With continued reference to
With reference to
In one possible embodiment, upper support tube 101 is disposed on top of crane swing arm 100 (best shown in
A front portion of plunger 72 in one embodiment includes a stem 98 that is slidably received in a forward aperture 99 of retaining plug 75. Stem 98 helps guide plunger 72 when spring 73 is compressed and the plunger is moved forward as described herein, thereby projecting a portion of stem 98 through aperture 99. The interaction of stem 98 and aperture 99 adds stability to axial movement of plunger 72 in cavity 74. In one embodiment, plunger 72 includes a flanged portion 86 that engages a portion of cylinder frame 12 surrounding rear opening 120 adjacent to cavity 74 to prevent the plunger from being ejected rearwards through the cavity by spring 73. Preferably, flanged portion 86 is larger in diameter than rear opening 120. In one embodiment, front opening 121 of cavity 74 has a larger diameter than rear opening 120 and at least a slightly larger diameter than flanged portion 86 to allow plunger 72 to be inserted into cavity 74 from the front. Cavity 74 preferably is bored, drilled, or otherwise formed in cylinder frame 12 from the front since the tooling necessary to produce the cavity is generally not accessible from the rear of the cylinder frame, which in a preferred embodiment has a generally solid structure at the rear except for two small holes for the firing pin 60 and center pin rod 62 (see
With reference to
To return cylinder 16 to cylinder frame 12, the user pushes the cylinder back into the frame. Cap 71 engages plunger 72 forcing the plunger back again into cavity 74 until the hole in the end of the cap becomes concentrically aligned with the plunger which then re-enters the cap and returns to the position shown in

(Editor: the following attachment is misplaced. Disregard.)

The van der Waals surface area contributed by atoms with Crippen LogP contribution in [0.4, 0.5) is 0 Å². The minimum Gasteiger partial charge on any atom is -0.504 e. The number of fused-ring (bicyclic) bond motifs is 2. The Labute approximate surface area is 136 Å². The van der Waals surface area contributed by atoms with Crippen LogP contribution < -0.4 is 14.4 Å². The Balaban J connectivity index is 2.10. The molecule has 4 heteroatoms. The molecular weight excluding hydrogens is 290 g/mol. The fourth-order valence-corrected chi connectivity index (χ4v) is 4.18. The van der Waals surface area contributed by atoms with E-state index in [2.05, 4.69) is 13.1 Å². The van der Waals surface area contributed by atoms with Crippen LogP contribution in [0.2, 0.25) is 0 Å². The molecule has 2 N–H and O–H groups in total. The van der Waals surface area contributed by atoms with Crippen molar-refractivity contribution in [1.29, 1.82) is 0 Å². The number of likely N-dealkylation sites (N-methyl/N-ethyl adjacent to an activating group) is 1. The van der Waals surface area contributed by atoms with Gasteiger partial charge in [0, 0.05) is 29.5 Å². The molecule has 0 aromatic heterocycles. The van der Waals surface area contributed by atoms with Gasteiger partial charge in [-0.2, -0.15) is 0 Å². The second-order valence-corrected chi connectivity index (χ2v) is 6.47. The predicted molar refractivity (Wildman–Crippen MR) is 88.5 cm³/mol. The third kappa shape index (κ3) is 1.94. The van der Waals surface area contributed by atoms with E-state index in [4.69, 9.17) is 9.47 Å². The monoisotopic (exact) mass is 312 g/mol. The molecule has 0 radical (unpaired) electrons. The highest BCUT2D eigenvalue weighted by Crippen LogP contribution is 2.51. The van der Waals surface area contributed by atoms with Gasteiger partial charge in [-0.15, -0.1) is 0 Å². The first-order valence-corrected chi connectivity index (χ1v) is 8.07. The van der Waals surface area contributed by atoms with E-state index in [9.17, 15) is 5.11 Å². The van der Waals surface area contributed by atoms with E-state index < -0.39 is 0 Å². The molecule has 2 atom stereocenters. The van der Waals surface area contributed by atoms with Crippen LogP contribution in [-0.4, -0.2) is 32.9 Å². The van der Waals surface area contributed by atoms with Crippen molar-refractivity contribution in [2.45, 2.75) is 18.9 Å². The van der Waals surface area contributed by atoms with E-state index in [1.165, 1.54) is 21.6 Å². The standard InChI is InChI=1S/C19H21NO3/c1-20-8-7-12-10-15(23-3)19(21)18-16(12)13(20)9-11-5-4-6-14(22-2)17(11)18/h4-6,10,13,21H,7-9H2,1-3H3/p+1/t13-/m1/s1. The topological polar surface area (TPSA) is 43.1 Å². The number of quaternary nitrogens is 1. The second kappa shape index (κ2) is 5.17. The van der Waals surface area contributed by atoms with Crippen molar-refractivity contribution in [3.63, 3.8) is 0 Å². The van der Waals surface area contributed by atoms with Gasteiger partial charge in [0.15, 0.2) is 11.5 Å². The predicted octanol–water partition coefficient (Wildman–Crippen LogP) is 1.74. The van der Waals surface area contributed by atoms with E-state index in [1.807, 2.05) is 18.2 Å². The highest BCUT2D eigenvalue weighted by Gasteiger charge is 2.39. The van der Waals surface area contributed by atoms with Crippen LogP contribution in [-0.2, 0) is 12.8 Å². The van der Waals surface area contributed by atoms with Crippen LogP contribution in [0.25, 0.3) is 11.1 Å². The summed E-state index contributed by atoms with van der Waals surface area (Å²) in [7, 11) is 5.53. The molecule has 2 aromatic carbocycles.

As best shown in
The foregoing cylinder latching system advantageously is mechanically simple, reliable, and accomplished in fewer parts than some convention revolver designs that reduces production costs in both materials and assembly labor. The cylinder latching system also has economic advantage, as the cap 71 and/or retaining plug 75 may be produced from either metal or non-metallic materials, and may be produced either by metal injection molding (MIM) or via injection molding of a polymer.
A preferred method of assembling the cylinder latching system will now be described with reference to
In another alternative embodiment, spring 73 may be inserted into sleeve 81 of retaining plug 75 followed by inserting plunger 72 into the retaining plug behind the spring. Slot 83 in sleeve 81 is preferably slidably engaged with lug 84 of plunger 72. The retaining plug-plunger assembly 75, 72 may then be inserted into cavity 74 of cylinder frame 12 in the position shown in